Size-exclusion chromatography of rsFusionRed variants. A protein probe (~100 µg) was applied to a Superdex 200 column (Phenomenex) connected to a Shimadzu chromatography system (Shimadzu, Japan). Size-exclusion chromatography of samples was performed by constant flow rate 0.4 mL/min of 50 mM Tris-HCl, pH8.0, supplied with 150 mM NaCl. Chromatographic profiles with absorption at 585 nm were detected and overlaid for further analysis. Experiments were repeated twice on independently expressed and purified protein samples with similar results. Curves from one experiment are shown. rsFusionRed are indistinguishable from FusionRed or mCherry, confirming their monomeric state.

  3. Supplementary Figure 3 Spectral properties of the rsFusionReds.

    Normalized absorbance spectra are shown for freshly purified (black lines) proteins and the spectra immediately after 5 min of illumination with red LED (590 nm, ~1 mW/cm2). Bottom panel displays the normalized fluorescence excitation (dashed lines) and emission (solid lines) spectra. Shown are the representative curves from independently expressed and purified protein samples (n = 3).

  4. Supplementary Figure 4 Quantum yield estimation of rsFusionReds.

    The fluorescence quantum yield of the protein in thermal equilibrium (21 °C) was estimated by fitting the absorbance vs. area of fluorescence data to a linear model and comparing the slope with the reference (mCherry, QY = 0.231). 1Bindels, D.S. et al. mScarlet: a bright monomeric red fluorescent protein for cellular imaging. Nature methods 14, 53-56 (2017).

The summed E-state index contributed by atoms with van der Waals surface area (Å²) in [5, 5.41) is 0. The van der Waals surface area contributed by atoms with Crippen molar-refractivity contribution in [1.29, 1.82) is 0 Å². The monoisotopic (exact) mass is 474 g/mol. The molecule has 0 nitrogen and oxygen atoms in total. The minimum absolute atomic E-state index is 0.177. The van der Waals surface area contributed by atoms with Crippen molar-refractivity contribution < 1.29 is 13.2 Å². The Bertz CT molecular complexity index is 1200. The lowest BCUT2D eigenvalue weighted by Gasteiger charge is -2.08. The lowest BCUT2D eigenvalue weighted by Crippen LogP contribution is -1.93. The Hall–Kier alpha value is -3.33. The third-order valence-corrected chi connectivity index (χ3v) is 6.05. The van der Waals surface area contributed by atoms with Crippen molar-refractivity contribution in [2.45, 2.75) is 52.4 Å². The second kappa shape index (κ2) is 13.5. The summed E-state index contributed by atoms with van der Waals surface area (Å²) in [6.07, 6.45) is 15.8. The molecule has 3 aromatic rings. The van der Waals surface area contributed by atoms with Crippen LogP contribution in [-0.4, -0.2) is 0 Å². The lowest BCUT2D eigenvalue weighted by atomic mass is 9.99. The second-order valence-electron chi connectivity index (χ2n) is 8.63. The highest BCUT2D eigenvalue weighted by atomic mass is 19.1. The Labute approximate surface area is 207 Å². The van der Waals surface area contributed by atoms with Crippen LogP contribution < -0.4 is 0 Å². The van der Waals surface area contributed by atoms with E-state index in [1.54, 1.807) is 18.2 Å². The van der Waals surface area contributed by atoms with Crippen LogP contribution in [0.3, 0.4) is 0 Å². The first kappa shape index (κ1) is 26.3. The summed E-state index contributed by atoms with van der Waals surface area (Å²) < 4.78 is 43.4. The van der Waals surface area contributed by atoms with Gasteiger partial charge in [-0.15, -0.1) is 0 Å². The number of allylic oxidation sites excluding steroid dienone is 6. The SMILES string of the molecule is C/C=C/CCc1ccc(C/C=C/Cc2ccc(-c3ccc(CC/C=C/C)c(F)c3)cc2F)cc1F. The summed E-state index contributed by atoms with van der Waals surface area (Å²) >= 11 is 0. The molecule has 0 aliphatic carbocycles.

5. Supplementary Figure 5 Influence of the ON-switching wavelength for rsFusionRed3.

    (a) ON-switching efficiency for 405 nm, 488 nm and 510 nm illumination at equal 590 nm read-out light (0.18 kW/cm2 for 100 ms, corresponding to the complete switching into the OFF state for rsFusionRed3). The curves have been fitted with a mono-exponential (solid line); error bars indicate ± s.d over the mediated area of the cell. No significant difference is reported between 405 nm and 488 nm illumination, while 510 nm light is slightly slower (1.5 times) but reaches the same plateau. (b) Switching fatigue related to the different ON-switching illumination. The ON-switching light doses selected for the different wavelengths correspond to 80% of rsFusioRed into the ON state (1.15 J/cm2 for both 405 and 488 nm and 2.7 J/cm2 of 510 nm) highlighted by the red dashed line in graph (a). The measurements have been repeated twice with similar results.

  6. Supplementary Figure 6 Switching fatigue curves at different ON-switching illumination wavelengths.

    Given a fixed read-out illumination of 0.18 kW/cm2 at 590 nm, we analysed the fatigue resistance of the different rsFusionRed at the two wavelengths of ON-switching, 405 nm (dark color line) and 510 nm (light color line). According to the ON-switching curves of Fig. 1d, the intensity needed, to recruit 80% of the molecule to the ON state, has been used for the comparison of the fatigue resistance, corresponding to 2.2 J/cm2 of 405 nm and 2.6 J/cm2 of 510 nm for rsFusionRed1; 1.64 J/cm2 of 405 nm and 3.2 J/cm2 of 510 nm for rsFusionRed2; 1.5 J/cm2 of 405 nm and 2.1 J/cm2 of 510 nm for rsFusionRed3. The measurements have been repeated twice with similar results.

  7. Supplementary Figure 7 Thermic return to the ON state.